“The Snow Falls Endlessly In Wonderland,” Part Four
Sheriff Joe Bob recounts the 1988 murder of his predecessor as the RQK invades the home of his next victim.
COMICONChock full of relatable characters just trying to live their lives under difficult circumstance, this series has become a must-read for anyone interested in great storytelling. The creative team understands the power of imagery and wisely chooses silence at the appropriate times to creep out its readers.
Comic WatchThe books last page reveal will shake you to your core, letting the imaginary horrors waiting to befall people in pain take root while waiting for the next issue. Writers, artists, and colorists should pick this issue up to see just how powerful the various aspects of the craft can be to enrich an atmosphere. That isnt to say everyone else should skip this book. Anyone who just wants to be chilled to their core will love this issue and the series at large.
POP: Culture and ComicsOverall, this is a beautiful issue that creates more intrigue around the current case, but also allows Joe Bob to vent, which feels more like a confession as he wishes he would have done more in the events that lead up to Sam's death. The silent pages just add to the depth of emotions, with the art doing the heavy lifting. Yet it never feels like a stretch to draw out the emotions of the characters. This demonstrates the abilities of the creative team, and this issue is a shining example of what a great book looks like: 5 POPs out of 5!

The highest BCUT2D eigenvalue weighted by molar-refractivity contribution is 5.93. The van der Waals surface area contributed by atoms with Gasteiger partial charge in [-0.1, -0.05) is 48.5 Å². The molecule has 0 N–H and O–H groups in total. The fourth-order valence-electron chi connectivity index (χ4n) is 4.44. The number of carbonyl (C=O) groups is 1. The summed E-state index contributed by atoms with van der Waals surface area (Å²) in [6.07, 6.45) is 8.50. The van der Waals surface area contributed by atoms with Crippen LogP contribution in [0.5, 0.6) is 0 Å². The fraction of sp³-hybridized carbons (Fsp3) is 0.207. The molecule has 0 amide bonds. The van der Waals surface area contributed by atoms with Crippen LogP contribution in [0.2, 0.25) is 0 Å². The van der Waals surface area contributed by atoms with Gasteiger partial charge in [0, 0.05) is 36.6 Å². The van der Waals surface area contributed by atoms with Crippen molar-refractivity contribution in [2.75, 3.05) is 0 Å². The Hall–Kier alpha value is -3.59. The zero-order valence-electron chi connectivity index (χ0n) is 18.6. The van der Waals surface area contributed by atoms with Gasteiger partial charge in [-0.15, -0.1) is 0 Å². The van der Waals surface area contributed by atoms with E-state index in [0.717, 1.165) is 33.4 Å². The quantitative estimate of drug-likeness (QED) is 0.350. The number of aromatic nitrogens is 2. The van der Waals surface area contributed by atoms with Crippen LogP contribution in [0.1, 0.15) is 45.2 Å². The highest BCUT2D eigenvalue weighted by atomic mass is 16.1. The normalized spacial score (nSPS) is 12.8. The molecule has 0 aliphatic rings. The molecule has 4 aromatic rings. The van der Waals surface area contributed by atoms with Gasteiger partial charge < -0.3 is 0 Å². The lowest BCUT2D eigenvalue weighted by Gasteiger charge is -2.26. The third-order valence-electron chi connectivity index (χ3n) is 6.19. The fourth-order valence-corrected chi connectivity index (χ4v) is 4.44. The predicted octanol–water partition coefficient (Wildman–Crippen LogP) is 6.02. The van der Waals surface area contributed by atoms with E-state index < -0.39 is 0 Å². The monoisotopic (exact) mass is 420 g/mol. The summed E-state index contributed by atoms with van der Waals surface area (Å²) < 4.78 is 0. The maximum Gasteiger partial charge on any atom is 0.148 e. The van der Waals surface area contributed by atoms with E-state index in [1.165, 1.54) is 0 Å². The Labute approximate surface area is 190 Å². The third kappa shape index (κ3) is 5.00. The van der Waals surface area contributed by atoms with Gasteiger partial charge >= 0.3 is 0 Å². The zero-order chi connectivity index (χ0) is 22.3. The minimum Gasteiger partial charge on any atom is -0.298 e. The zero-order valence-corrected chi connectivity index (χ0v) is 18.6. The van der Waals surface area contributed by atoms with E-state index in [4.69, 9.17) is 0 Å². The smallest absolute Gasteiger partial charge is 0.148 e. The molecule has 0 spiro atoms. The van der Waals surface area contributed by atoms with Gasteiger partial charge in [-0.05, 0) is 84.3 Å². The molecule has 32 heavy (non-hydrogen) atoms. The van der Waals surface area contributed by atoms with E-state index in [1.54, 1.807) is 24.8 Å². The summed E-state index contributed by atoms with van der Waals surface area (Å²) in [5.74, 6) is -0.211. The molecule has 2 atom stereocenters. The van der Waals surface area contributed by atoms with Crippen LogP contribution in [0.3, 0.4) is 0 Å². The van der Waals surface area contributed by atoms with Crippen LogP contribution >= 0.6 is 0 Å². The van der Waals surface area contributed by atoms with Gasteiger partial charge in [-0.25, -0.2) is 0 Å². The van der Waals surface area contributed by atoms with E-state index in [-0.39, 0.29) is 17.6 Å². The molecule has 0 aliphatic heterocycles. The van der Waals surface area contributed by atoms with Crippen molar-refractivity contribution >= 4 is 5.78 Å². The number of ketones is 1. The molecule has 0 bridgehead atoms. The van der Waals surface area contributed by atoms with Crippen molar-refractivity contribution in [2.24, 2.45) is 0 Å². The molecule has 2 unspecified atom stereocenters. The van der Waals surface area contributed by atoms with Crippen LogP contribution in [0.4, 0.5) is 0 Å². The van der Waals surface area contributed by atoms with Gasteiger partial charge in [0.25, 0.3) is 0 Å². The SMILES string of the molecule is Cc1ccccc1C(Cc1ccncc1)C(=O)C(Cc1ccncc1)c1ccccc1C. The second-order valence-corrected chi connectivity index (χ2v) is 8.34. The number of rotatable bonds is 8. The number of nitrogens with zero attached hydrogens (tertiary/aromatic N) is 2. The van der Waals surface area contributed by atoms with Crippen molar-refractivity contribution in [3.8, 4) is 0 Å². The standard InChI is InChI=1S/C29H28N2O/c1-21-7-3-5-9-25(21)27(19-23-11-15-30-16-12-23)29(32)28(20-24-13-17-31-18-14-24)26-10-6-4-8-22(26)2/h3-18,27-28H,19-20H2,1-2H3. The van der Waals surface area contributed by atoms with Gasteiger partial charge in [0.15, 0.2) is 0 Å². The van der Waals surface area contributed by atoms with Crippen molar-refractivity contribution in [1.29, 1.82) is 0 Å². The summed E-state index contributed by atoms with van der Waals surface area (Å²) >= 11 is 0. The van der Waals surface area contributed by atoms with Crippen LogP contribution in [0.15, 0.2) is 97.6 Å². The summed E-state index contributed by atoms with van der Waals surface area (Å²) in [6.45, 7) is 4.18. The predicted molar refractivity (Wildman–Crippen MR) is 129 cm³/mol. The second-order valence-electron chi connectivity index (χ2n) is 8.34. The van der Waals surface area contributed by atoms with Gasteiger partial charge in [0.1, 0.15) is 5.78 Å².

ComicBook.comThat Texas Blood is now two-and-a-half arcs in and still, Condon and Phillips managed to flesh out their characters more than ever before. That Texas Blood is a slow-burn, there's no denying that. So slow, in fact, one might wonder if anything even gets accomplished. Luckily, for all the readers still holding on, we get an excellent character study of both our primary protagonist and a glimpse into the mind of the serial killer they're working on taking down. It's exceptional character work all around, even though the story goes nowhere.